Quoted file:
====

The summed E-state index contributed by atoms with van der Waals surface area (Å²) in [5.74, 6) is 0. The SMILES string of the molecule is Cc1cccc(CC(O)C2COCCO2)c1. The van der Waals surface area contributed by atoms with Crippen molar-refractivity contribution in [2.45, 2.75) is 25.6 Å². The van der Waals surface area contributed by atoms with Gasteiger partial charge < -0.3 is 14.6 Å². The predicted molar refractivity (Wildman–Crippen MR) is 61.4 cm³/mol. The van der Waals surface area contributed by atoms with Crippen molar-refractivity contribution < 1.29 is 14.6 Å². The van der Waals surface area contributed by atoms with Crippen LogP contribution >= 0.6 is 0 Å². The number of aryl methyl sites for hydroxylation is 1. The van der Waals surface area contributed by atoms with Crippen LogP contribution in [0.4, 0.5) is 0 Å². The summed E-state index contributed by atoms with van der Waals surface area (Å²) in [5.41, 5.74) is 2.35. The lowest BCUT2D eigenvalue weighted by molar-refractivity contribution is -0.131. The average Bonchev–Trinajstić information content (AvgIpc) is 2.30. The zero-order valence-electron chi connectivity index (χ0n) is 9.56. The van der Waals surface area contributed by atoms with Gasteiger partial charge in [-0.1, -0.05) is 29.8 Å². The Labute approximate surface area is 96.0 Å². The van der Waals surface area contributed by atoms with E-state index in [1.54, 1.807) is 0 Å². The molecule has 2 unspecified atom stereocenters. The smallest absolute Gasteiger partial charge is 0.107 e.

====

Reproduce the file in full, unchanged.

The summed E-state index contributed by atoms with van der Waals surface area (Å²) in [5.74, 6) is 0. The SMILES string of the molecule is Cc1cccc(CC(O)C2COCCO2)c1. The van der Waals surface area contributed by atoms with Crippen molar-refractivity contribution in [2.45, 2.75) is 25.6 Å². The van der Waals surface area contributed by atoms with Gasteiger partial charge < -0.3 is 14.6 Å². The predicted molar refractivity (Wildman–Crippen MR) is 61.4 cm³/mol. The van der Waals surface area contributed by atoms with Crippen molar-refractivity contribution < 1.29 is 14.6 Å². The van der Waals surface area contributed by atoms with Crippen LogP contribution >= 0.6 is 0 Å². The number of aryl methyl sites for hydroxylation is 1. The van der Waals surface area contributed by atoms with Crippen LogP contribution in [0.4, 0.5) is 0 Å². The summed E-state index contributed by atoms with van der Waals surface area (Å²) in [5.41, 5.74) is 2.35. The lowest BCUT2D eigenvalue weighted by molar-refractivity contribution is -0.131. The average Bonchev–Trinajstić information content (AvgIpc) is 2.30. The zero-order valence-electron chi connectivity index (χ0n) is 9.56. The van der Waals surface area contributed by atoms with Gasteiger partial charge in [-0.1, -0.05) is 29.8 Å². The Labute approximate surface area is 96.0 Å². The van der Waals surface area contributed by atoms with E-state index in [1.54, 1.807) is 0 Å². The molecule has 2 unspecified atom stereocenters. The smallest absolute Gasteiger partial charge is 0.107 e.